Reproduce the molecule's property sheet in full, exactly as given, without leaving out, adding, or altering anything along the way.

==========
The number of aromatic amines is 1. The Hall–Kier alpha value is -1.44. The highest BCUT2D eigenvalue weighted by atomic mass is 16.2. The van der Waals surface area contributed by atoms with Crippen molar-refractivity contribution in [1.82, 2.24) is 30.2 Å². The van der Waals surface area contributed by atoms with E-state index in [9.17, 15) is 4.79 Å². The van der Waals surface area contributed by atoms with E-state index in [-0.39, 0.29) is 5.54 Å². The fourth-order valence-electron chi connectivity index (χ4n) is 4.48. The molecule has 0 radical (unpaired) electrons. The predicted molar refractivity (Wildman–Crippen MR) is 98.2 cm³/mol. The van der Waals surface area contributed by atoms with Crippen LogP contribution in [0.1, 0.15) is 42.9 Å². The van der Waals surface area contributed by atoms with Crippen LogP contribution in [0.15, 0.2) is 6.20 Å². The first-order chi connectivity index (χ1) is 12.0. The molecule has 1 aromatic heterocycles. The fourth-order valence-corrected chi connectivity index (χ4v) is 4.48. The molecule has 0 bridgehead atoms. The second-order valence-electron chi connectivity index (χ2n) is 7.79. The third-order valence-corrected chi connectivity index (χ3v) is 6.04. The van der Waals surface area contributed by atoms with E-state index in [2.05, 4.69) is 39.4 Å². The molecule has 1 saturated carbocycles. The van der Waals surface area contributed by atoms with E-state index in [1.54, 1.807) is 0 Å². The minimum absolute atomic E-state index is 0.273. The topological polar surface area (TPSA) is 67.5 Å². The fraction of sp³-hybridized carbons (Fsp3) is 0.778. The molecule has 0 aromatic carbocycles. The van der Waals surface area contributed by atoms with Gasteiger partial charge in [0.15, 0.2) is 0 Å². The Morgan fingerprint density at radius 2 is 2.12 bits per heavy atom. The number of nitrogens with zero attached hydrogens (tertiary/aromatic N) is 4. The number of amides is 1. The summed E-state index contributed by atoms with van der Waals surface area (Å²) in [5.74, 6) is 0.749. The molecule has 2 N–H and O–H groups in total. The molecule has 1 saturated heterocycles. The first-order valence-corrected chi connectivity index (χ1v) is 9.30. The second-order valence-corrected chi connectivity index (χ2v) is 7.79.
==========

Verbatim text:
The number of aromatic amines is 1. The Hall–Kier alpha value is -1.44. The highest BCUT2D eigenvalue weighted by atomic mass is 16.2. The van der Waals surface area contributed by atoms with Crippen molar-refractivity contribution in [1.82, 2.24) is 30.2 Å². The van der Waals surface area contributed by atoms with E-state index in [9.17, 15) is 4.79 Å². The van der Waals surface area contributed by atoms with E-state index in [-0.39, 0.29) is 5.54 Å². The fourth-order valence-electron chi connectivity index (χ4n) is 4.48. The molecule has 0 radical (unpaired) electrons. The predicted molar refractivity (Wildman–Crippen MR) is 98.2 cm³/mol. The van der Waals surface area contributed by atoms with Crippen LogP contribution in [0.1, 0.15) is 42.9 Å². The van der Waals surface area contributed by atoms with Crippen LogP contribution in [0.15, 0.2) is 6.20 Å². The first-order chi connectivity index (χ1) is 12.0. The molecule has 1 aromatic heterocycles. The fourth-order valence-corrected chi connectivity index (χ4v) is 4.48. The molecule has 0 bridgehead atoms. The second-order valence-electron chi connectivity index (χ2n) is 7.79. The third-order valence-corrected chi connectivity index (χ3v) is 6.04. The van der Waals surface area contributed by atoms with E-state index in [2.05, 4.69) is 39.4 Å². The molecule has 1 saturated carbocycles. The van der Waals surface area contributed by atoms with E-state index in [1.54, 1.807) is 0 Å². The minimum absolute atomic E-state index is 0.273. The topological polar surface area (TPSA) is 67.5 Å². The fraction of sp³-hybridized carbons (Fsp3) is 0.778. The molecule has 0 aromatic carbocycles. The van der Waals surface area contributed by atoms with Gasteiger partial charge in [0.15, 0.2) is 0 Å². The Morgan fingerprint density at radius 2 is 2.12 bits per heavy atom. The number of nitrogens with zero attached hydrogens (tertiary/aromatic N) is 4. The number of amides is 1. The summed E-state index contributed by atoms with van der Waals surface area (Å²) in [5.74, 6) is 0.749. The molecule has 2 N–H and O–H groups in total. The molecule has 1 saturated heterocycles. The first-order valence-corrected chi connectivity index (χ1v) is 9.30. The second-order valence-corrected chi connectivity index (χ2v) is 7.79.